In their article, Crane et al. (2021) gathered data on how educational professionals in the United Kingdom view the transition for young people with autism and additional learning needs in relation to the Children and Families Act (2014) and the associated SEND Code of Practice, as well as their experiences in the field. According to the author’s research, for young adults who have been diagnosed with autism and additional learning needs after age 16, education doesn’t look favorable. The studies done by Anderson et al. (2016)3 and Wehman et al. (2014)4 support this picture. Thus, “there is an urgent need to understand how to promote good outcomes for autistic young people with additional learning needs as they transition into adulthood.”

The authors focused on 3 key areas of the SEND reforms:

  1. Help and support
  2. Having a say
  3. Achieving better outcomes

When providing help and support for the students, educational professionals acknowledged the challenges of limited finances, inadequate support from stakeholders, and the shift to using experiential knowledge to inform pedagogy. The participants expressed that in the current economic climate, funds for training have diminished, and at times, only one educational professional gets the training and is then expected to share their newly acquired knowledge with other colleagues. Another issue educational professionals face is that they rarely have time to implement the training they have undergone and are sometimes relying on experiential knowledge to guide their practice. They also mentioned that even receiving support for these students in the local community has been difficult to obtain. For example, the waiting list for the mental health services is often quite long. “While this finding is not specific to post-16 education, an emphasis on implementation with this vulnerable group, at this crucial phase of education, is arguably more important here than at any other time.”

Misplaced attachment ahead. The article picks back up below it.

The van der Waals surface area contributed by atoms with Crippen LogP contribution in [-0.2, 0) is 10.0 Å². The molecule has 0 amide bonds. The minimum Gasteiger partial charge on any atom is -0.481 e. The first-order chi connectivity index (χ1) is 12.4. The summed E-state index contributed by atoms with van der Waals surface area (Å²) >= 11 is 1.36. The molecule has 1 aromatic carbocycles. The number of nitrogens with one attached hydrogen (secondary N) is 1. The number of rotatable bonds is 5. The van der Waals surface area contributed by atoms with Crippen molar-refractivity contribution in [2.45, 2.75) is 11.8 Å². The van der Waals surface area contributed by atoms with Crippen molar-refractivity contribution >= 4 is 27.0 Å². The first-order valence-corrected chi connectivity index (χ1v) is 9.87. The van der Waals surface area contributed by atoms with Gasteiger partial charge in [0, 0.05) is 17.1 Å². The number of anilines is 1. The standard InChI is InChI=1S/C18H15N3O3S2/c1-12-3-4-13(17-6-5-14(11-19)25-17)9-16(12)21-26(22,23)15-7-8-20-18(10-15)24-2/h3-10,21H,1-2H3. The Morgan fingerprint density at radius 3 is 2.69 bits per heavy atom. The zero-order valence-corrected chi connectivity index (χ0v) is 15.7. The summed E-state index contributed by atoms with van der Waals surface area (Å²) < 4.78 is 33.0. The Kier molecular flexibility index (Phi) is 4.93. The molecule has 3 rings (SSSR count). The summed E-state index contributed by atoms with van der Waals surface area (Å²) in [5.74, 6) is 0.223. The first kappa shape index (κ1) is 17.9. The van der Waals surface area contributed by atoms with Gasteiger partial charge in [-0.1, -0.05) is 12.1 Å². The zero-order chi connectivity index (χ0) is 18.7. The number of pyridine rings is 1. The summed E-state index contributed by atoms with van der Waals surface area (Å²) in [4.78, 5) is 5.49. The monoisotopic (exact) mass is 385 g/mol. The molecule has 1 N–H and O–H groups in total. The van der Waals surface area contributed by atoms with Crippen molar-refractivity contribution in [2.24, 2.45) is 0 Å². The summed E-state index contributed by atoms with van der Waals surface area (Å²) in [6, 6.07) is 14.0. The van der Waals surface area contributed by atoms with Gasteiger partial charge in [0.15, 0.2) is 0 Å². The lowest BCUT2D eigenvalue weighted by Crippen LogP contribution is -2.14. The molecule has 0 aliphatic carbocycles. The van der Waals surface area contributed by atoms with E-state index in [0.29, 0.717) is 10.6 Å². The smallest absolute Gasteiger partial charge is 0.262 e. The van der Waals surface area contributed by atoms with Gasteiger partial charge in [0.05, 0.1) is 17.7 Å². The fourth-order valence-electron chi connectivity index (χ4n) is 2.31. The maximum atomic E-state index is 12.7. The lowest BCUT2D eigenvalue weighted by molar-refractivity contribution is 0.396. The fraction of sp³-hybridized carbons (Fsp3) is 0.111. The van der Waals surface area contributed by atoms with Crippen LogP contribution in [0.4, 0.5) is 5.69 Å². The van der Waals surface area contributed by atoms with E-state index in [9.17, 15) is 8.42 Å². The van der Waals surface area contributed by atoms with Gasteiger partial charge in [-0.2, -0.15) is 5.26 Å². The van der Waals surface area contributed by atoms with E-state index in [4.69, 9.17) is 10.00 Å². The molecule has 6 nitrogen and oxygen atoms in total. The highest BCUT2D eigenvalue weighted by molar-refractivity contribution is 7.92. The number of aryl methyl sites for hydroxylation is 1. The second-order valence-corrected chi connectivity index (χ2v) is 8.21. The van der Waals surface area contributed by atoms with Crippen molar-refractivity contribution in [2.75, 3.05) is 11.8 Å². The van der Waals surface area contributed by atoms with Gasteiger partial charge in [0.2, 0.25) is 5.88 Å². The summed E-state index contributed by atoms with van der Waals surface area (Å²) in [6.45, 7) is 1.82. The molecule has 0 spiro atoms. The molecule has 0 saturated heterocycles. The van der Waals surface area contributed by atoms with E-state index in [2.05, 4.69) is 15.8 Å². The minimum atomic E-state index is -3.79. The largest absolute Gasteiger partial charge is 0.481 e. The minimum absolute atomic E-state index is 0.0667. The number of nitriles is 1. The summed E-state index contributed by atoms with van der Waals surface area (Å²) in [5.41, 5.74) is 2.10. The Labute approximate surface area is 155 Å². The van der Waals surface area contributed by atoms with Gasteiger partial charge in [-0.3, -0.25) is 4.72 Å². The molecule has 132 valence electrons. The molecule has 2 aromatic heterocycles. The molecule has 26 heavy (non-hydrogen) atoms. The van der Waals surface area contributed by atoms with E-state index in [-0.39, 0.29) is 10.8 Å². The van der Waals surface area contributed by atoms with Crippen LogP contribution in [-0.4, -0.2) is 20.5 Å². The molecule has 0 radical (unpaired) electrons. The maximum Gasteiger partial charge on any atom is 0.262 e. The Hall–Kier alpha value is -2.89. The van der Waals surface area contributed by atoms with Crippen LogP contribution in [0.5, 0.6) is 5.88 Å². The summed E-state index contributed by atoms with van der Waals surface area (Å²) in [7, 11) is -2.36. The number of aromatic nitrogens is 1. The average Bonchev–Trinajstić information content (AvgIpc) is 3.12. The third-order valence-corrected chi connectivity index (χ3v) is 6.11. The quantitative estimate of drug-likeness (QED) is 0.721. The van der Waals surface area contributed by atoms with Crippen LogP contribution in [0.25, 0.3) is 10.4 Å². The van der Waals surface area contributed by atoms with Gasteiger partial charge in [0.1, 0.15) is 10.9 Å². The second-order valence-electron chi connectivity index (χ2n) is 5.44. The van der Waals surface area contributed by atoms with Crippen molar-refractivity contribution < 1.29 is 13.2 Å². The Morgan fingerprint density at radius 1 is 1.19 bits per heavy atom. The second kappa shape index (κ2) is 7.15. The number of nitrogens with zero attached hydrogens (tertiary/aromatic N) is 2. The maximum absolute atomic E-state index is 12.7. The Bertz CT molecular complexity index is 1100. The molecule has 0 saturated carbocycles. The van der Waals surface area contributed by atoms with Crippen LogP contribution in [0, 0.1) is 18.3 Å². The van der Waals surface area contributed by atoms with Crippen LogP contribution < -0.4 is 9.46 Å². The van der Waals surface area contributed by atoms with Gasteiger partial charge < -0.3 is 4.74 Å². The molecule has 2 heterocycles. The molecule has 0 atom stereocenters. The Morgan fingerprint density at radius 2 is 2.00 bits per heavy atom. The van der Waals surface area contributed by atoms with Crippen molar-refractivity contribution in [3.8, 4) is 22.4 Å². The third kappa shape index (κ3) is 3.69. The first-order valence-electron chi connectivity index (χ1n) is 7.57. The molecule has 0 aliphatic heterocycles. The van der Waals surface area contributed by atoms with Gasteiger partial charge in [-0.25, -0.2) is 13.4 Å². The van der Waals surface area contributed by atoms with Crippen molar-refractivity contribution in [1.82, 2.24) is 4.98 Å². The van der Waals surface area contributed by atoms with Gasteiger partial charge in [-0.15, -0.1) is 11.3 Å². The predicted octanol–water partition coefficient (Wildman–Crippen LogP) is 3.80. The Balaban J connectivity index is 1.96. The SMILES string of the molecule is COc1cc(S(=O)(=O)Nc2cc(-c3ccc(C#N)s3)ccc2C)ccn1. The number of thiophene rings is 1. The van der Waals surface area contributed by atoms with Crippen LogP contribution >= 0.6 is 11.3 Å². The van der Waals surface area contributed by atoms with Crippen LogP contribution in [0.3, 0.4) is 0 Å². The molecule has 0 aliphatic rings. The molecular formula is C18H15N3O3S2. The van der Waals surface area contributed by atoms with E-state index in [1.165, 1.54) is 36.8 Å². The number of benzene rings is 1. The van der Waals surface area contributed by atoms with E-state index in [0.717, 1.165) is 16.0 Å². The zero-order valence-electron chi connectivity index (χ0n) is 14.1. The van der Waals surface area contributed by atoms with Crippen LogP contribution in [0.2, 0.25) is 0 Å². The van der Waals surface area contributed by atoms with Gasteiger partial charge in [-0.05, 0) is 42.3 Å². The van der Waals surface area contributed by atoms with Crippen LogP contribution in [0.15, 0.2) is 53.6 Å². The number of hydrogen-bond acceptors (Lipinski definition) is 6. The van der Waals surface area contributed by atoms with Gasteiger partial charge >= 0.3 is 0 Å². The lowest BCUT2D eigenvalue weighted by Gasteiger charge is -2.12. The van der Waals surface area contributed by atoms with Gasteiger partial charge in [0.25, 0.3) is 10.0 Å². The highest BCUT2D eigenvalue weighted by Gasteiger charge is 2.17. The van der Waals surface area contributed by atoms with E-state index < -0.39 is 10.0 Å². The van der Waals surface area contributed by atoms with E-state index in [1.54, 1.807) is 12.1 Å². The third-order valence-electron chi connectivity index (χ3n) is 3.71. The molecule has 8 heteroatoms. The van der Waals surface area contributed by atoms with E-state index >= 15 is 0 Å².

When it comes to giving their students a voice, the themes that emerged in the study were uncertainties around doing the right thing and flexibility in the school environment. “Despite using various tools and techniques to support students in having a say in their education, participants doubted whether they were using the ‘right’ strategies to elicit the voices of their vulnerable students.” One participant said part of their uncertainty was whether the students were providing honest answers, echolalic (repetition of spoken words), or giving answers that they believe their educational professional is expecting to hear. Sometimes, school systems can diminish student voices when up against accreditation requirements and curriculum demands. “Even if education professionals are able to elicit and document the voices of their pupils genuinely and meaningfully, this becomes tokenistic if their views cannot be acted on.” It’s therefore important that student voice is acted upon by the supporting community.